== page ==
Have you ever introduced two people who, when asked how they met, both leave you out of the story?

The idea of the connector first came to prominence with the publication of Malcolm Gladwell’s The Tipping Point. While describing the importance of personality types on social epidemics, Gladwell distinguished among Connectors, Mavens, and Salesmen. Connectors are the essential people who — as predicted by their name — bring us together. They’re the ones who make things happen, who cook up events and generate ideas in order to inspire others. Where there’s a lack of community, a connector will conjure one; they are the quiet masterminds at the center of activity. Drawn to people of all backgrounds and ages, connectors derive their energy from meeting people, and shrinking the gaps between their vast and diverse networks through introduction. Connectors’ genuine curiosity leads them to constantly cultivate their social web, and due to their innate generosity and ability to trust and listen to their instincts, they are responsible for some of the most extraordinary collaborations. Idea generators at heart, life would be dulled without them and our culture would be dim and hum-less. Their introductions are gifts.

How then do we account for the fact that once these connectors connect people, they are, by and large, forgotten? Years on the question, “How did you meet?” will be met with a stunning inability to remember.

Henry Timms, co-founder of #GivingTuesday, one of the largest global networks, feels that, “Too much emphasis is put on fame and credit taking and not enough on impact.” And while I agree with him, as a self-diagnosed connector, I can’t help but wonder: without recognizing our cultural contributors, aren’t we taking for granted a service whose purpose is to generate impact? Are we forgetful, thoughtless, or is something deeper at play?

For an answer to this, I went straight to the source. Sunny Bates, “Connector Extraordinaire,” sits on the board at Creative Capital (among others) and holds a coveted spot on the influential Brain Trust at TED. When asked about the receiver’s propensity to overlook the giver, she referenced a fabric known well in the bodywork field: fascia. Fascia is the sheet of connective tissue that lies underneath the skin holding our muscles and organs in place. “In biological terms we are just beginning to understand the role of fascia and how it affects our entire body,” she told me. “Connective tissue, by its very nature, is not a dominant one. The connector’s role often disappears into the dominant narrative. So too, the fascia.”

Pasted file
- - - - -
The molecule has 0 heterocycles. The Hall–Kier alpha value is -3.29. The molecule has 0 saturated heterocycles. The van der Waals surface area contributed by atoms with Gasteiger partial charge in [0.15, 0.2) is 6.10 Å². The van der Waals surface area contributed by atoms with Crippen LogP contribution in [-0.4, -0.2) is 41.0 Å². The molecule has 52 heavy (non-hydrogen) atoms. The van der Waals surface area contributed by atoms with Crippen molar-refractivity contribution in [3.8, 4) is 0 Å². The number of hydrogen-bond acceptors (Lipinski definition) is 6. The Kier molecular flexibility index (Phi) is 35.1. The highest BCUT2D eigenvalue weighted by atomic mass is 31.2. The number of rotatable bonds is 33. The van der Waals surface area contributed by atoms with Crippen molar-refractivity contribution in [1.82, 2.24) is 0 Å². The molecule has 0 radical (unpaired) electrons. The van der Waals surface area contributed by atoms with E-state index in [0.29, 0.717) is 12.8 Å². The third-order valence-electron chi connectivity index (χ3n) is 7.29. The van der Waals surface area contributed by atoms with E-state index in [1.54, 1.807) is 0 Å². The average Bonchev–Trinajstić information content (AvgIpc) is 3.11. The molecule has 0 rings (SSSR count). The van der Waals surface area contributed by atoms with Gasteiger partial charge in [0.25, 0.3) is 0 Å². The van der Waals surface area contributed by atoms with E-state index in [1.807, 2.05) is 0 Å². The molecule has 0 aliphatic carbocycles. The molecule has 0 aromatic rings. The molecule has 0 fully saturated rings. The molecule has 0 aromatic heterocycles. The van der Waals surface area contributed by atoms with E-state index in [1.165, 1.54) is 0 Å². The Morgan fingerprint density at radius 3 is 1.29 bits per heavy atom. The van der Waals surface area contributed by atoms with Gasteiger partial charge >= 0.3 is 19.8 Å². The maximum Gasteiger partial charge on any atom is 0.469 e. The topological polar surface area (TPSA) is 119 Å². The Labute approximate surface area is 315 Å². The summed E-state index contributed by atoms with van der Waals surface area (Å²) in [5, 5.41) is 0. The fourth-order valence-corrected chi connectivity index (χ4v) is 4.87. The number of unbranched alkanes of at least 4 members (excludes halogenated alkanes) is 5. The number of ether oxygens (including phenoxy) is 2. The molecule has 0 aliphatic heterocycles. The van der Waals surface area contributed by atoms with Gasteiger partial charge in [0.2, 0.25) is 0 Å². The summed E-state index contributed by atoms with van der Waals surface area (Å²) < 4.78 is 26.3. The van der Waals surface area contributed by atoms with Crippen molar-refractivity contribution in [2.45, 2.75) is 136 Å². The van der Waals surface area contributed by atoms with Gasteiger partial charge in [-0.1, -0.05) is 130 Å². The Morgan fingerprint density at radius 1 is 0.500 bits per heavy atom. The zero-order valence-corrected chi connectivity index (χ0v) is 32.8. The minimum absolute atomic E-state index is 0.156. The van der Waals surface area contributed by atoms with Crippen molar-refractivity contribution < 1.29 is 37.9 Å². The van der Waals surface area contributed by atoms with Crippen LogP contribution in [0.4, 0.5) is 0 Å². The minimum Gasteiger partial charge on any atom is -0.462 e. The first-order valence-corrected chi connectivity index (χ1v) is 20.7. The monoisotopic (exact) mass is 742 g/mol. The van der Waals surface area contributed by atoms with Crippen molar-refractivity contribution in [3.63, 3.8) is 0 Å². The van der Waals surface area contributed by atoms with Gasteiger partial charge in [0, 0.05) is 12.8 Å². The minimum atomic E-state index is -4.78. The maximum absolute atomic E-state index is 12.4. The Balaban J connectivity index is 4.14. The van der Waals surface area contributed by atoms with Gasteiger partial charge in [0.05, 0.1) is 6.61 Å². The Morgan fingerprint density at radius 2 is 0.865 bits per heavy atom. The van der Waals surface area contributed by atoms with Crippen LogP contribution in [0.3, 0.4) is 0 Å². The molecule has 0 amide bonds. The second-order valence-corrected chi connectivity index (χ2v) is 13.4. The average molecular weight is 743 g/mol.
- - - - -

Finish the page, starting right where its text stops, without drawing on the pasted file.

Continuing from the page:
This is an apt metaphor, because until recently fascia’s role in health has been overlooked in clinical environments and isn’t yet entirely understood. What is known is that this single undervalued tissue has, perhaps all this time, been the governing force responsible for our anatomical function, just like a true connector.

Social scientist Adam Grant wonders if it’s a question of how our memories are organized. “When processing a message, once people accept it as credible, they remember the information and forget the source,” he explained. Good connectors introduce people and then walk away, allowing the people being introduced to form their own network. Which is one reason Grant says connectors don’t stay in our minds. “Once a connection proves interesting, our attention shifts from the broker to the new relationship.”

In the Journal of Applied Psychology, social psychologists Frank Flynn and Joel Brockner consider other possible explanations. Givers are results oriented, partial to the outcome of an introduction, while receivers’ focus is on the social aspects that occur during the actual introduction. Once an introduction’s been made, the receivers’ attention is pulled away from the giver and into their potential future glory. The giver hopes for a positive outcome, and perhaps a future status update in the form of an email.

Yet, even without that thank you, Sunny Bates doesn’t seem to mind. “The magic is in seeing and acting and standing back and watching things unfold,” Sunny explains, “and like magic, it’s meant to be seamless or invisible.”

Gladwell, for his part, likens the introductions that connectors make to gifts. Unlike their physical counterparts, however, an introduction “is a far more subtle, intangible kind of gift — and those are easily overlooked.”

So perhaps I’m the one who needs to heed the advice of Henry Timms and focus less on who’s getting proper credit, and more on the impact each introduction makes.

Who am I kidding? Would it kill you to say thank you?

Amanda Stern is a writer and the founder of the cultural series Happy Ending in NYC. (More at: amandastern.com)